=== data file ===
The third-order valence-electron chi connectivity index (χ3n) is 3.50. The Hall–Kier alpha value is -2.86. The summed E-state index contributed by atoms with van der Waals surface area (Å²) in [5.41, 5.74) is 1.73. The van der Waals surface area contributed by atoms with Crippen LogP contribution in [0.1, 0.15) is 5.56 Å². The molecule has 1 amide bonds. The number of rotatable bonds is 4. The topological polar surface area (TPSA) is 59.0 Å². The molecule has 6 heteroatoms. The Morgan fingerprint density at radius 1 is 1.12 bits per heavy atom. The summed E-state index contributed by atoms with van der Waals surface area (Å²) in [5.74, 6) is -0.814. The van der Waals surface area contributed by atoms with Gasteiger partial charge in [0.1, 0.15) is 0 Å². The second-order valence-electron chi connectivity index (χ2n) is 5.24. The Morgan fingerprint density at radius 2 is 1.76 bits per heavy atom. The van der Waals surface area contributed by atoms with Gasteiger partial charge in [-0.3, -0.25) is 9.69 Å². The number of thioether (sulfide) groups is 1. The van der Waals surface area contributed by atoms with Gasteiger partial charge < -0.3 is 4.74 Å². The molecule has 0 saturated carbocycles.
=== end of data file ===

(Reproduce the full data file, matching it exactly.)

The third-order valence-electron chi connectivity index (χ3n) is 3.50. The Hall–Kier alpha value is -2.86. The summed E-state index contributed by atoms with van der Waals surface area (Å²) in [5.41, 5.74) is 1.73. The van der Waals surface area contributed by atoms with Crippen LogP contribution in [0.1, 0.15) is 5.56 Å². The molecule has 1 amide bonds. The number of rotatable bonds is 4. The topological polar surface area (TPSA) is 59.0 Å². The molecule has 6 heteroatoms. The Morgan fingerprint density at radius 1 is 1.12 bits per heavy atom. The summed E-state index contributed by atoms with van der Waals surface area (Å²) in [5.74, 6) is -0.814. The van der Waals surface area contributed by atoms with Gasteiger partial charge in [0.1, 0.15) is 0 Å². The second-order valence-electron chi connectivity index (χ2n) is 5.24. The Morgan fingerprint density at radius 2 is 1.76 bits per heavy atom. The van der Waals surface area contributed by atoms with Gasteiger partial charge in [-0.3, -0.25) is 9.69 Å². The number of thioether (sulfide) groups is 1. The van der Waals surface area contributed by atoms with Gasteiger partial charge < -0.3 is 4.74 Å². The molecule has 0 saturated carbocycles.